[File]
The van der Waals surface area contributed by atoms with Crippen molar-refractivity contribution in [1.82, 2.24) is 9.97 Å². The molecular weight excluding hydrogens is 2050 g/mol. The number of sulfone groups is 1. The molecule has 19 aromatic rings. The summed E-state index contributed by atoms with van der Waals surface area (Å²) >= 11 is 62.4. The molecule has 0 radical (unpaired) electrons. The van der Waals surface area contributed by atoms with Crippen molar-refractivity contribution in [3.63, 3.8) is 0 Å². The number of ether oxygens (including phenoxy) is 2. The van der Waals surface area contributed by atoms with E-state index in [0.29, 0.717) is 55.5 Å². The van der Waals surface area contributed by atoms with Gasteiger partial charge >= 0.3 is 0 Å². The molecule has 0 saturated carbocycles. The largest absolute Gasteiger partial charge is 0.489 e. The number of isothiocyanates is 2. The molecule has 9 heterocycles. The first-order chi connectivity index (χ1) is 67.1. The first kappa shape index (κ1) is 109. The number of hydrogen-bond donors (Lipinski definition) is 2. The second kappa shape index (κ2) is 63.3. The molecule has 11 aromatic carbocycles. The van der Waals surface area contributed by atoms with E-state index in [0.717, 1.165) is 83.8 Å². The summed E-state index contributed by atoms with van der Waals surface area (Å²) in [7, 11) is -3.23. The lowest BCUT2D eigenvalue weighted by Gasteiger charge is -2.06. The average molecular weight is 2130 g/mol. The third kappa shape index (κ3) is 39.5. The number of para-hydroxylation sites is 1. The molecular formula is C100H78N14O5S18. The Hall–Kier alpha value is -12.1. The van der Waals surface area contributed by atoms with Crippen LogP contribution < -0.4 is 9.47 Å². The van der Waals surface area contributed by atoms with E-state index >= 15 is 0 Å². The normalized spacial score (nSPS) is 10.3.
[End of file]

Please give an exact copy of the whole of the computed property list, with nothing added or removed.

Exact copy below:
The van der Waals surface area contributed by atoms with Crippen molar-refractivity contribution in [1.82, 2.24) is 9.97 Å². The molecular weight excluding hydrogens is 2050 g/mol. The number of sulfone groups is 1. The molecule has 19 aromatic rings. The summed E-state index contributed by atoms with van der Waals surface area (Å²) >= 11 is 62.4. The molecule has 0 radical (unpaired) electrons. The van der Waals surface area contributed by atoms with Crippen molar-refractivity contribution in [3.63, 3.8) is 0 Å². The number of ether oxygens (including phenoxy) is 2. The van der Waals surface area contributed by atoms with E-state index in [0.29, 0.717) is 55.5 Å². The van der Waals surface area contributed by atoms with Gasteiger partial charge >= 0.3 is 0 Å². The molecule has 0 saturated carbocycles. The largest absolute Gasteiger partial charge is 0.489 e. The number of isothiocyanates is 2. The molecule has 9 heterocycles. The first-order chi connectivity index (χ1) is 67.1. The first kappa shape index (κ1) is 109. The number of hydrogen-bond donors (Lipinski definition) is 2. The second kappa shape index (κ2) is 63.3. The molecule has 11 aromatic carbocycles. The van der Waals surface area contributed by atoms with E-state index in [0.717, 1.165) is 83.8 Å². The summed E-state index contributed by atoms with van der Waals surface area (Å²) in [7, 11) is -3.23. The lowest BCUT2D eigenvalue weighted by Gasteiger charge is -2.06. The average molecular weight is 2130 g/mol. The third kappa shape index (κ3) is 39.5. The number of para-hydroxylation sites is 1. The molecular formula is C100H78N14O5S18. The Hall–Kier alpha value is -12.1. The van der Waals surface area contributed by atoms with Crippen LogP contribution < -0.4 is 9.47 Å². The van der Waals surface area contributed by atoms with E-state index >= 15 is 0 Å². The normalized spacial score (nSPS) is 10.3.